Minding my own business at a corner internet cafe along a main avenue in Cochabama, I noticed a commotion originating from the city’s main plaza, one block away. Dozens of pedestrians were holding their mouths and I knew that could only mean one thing – tear gas was dispersed to quell some disturbance. I quickly closed all of my open browsers on my computer and paid my bill and took off. For several blocks leading away from the plaza, I noticed individuals trying to compose themselves keeled over. One couple with their baby in stroller tried to wash away the sting from the innocent child’s eyes while hearing his wails.
What had happened was that some of the social movements, some belonging to MAS, had tried to “vigilar” and prevent the meeting of 8 of the 9 departmental civic committees and several of the prefects. They were in town at the invitation of the Cochabamba prefect, Manfred Reyes Villa, to brainstorm about possible measures hoping to convince the government to support 2/3 majority in the Constituent Assembly for all of the articles. As it stands now, the government only wants simple majority for the articles with a 2/3 vote for final approval.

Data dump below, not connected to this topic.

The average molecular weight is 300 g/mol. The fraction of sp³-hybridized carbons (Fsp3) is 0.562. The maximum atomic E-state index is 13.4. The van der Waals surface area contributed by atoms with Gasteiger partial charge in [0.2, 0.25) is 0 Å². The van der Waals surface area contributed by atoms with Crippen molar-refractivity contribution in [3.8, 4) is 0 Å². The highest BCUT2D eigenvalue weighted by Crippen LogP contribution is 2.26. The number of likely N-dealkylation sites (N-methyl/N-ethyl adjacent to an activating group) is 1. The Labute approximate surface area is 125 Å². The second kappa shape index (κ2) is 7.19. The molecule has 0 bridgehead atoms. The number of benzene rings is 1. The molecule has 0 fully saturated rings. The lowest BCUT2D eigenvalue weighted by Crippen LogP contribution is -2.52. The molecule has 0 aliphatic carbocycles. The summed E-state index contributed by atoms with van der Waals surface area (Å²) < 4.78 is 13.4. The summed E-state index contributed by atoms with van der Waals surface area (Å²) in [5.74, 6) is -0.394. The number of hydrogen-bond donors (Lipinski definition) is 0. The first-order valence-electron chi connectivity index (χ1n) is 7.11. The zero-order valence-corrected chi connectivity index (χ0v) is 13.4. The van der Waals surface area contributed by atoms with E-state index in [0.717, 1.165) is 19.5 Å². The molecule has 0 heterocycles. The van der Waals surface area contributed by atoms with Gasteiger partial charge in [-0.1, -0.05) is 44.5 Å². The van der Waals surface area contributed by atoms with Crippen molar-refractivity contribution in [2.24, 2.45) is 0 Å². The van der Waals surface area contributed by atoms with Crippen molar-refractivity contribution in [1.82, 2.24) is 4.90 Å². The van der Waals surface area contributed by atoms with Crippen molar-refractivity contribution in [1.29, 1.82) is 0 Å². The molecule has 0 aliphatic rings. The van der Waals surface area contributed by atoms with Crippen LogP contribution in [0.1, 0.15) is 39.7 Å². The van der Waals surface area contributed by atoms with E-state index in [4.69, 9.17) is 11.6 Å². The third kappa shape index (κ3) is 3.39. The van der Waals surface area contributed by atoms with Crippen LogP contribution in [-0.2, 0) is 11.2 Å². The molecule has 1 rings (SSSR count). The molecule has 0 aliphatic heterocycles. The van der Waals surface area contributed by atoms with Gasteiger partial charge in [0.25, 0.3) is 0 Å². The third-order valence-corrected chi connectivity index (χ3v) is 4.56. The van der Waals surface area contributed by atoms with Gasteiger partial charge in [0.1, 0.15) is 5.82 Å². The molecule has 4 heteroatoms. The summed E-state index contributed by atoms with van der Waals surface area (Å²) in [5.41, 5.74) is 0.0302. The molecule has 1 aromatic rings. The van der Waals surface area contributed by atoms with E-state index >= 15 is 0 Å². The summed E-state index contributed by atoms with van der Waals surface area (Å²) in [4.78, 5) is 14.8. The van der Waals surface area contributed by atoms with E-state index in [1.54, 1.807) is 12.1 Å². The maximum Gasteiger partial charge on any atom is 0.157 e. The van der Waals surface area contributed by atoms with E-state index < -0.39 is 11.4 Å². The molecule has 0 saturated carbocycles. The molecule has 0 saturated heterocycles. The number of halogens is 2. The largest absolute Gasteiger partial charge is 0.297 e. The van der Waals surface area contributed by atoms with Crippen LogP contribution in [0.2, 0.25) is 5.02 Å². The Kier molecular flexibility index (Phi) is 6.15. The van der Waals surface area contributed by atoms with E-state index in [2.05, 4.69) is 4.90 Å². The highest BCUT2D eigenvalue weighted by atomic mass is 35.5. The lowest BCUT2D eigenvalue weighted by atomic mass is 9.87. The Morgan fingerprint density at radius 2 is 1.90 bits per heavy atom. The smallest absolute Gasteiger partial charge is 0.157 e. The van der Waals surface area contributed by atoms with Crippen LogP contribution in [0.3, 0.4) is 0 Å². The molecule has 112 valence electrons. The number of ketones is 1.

This is what I had picked up in the random news footage that I have seen and bits and pieces of newspaper articles. It seems that I tend to be more up to date about the going-ons in Bolivia when I am out of the country, than when in the country. If I hadn’t been around the city’s center when the tear gas was used, then it would have hardly registered.
The civic committees announced that they will give the government 72 hours to support the 2/3 approval or a massive civic strike would take place on Friday. Some of the cattle ranchers in the Orient announced that they may stop sending meat to the Western part of the country. These are some of the same measures that the social movements and others in the government employed in the past. Like all civic strikes, it may not have the support of the entire populace, but those who want to “atacar” (join), everyone will know where they stand. The recent reader poll at Los Tiempos.com asks, “With which of the positions do you most identify with?” The choices are rather simple – with the government or with the opposition.
Well, there was a third choice – “don’t know”. I guess that is what anybody’s best guess to the question, “what about Bolivia?”
PS – Yes, I am in Bolivia (again) for eleven days.